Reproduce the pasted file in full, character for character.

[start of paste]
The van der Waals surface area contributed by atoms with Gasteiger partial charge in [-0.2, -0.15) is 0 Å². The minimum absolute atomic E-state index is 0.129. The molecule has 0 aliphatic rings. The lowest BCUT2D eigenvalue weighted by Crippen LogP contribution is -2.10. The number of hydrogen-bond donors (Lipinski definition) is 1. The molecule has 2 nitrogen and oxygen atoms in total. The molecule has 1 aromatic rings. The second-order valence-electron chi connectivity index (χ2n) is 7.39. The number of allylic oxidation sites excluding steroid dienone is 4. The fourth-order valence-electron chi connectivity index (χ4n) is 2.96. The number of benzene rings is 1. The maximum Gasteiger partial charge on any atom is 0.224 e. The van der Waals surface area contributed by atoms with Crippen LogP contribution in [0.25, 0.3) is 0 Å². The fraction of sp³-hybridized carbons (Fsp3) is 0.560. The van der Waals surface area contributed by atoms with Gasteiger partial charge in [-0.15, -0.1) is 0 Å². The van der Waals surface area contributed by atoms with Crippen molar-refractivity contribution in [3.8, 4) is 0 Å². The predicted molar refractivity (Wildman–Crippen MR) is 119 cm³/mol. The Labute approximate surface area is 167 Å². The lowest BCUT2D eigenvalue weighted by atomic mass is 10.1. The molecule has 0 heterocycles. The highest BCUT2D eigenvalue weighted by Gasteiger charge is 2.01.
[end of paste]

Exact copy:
The van der Waals surface area contributed by atoms with Gasteiger partial charge in [-0.2, -0.15) is 0 Å². The minimum absolute atomic E-state index is 0.129. The molecule has 0 aliphatic rings. The lowest BCUT2D eigenvalue weighted by Crippen LogP contribution is -2.10. The number of hydrogen-bond donors (Lipinski definition) is 1. The molecule has 2 nitrogen and oxygen atoms in total. The molecule has 1 aromatic rings. The second-order valence-electron chi connectivity index (χ2n) is 7.39. The number of allylic oxidation sites excluding steroid dienone is 4. The fourth-order valence-electron chi connectivity index (χ4n) is 2.96. The number of benzene rings is 1. The maximum Gasteiger partial charge on any atom is 0.224 e. The van der Waals surface area contributed by atoms with Crippen LogP contribution in [0.25, 0.3) is 0 Å². The fraction of sp³-hybridized carbons (Fsp3) is 0.560. The van der Waals surface area contributed by atoms with Gasteiger partial charge in [-0.15, -0.1) is 0 Å². The van der Waals surface area contributed by atoms with Crippen molar-refractivity contribution in [3.8, 4) is 0 Å². The predicted molar refractivity (Wildman–Crippen MR) is 119 cm³/mol. The Labute approximate surface area is 167 Å². The lowest BCUT2D eigenvalue weighted by atomic mass is 10.1. The molecule has 0 heterocycles. The highest BCUT2D eigenvalue weighted by Gasteiger charge is 2.01.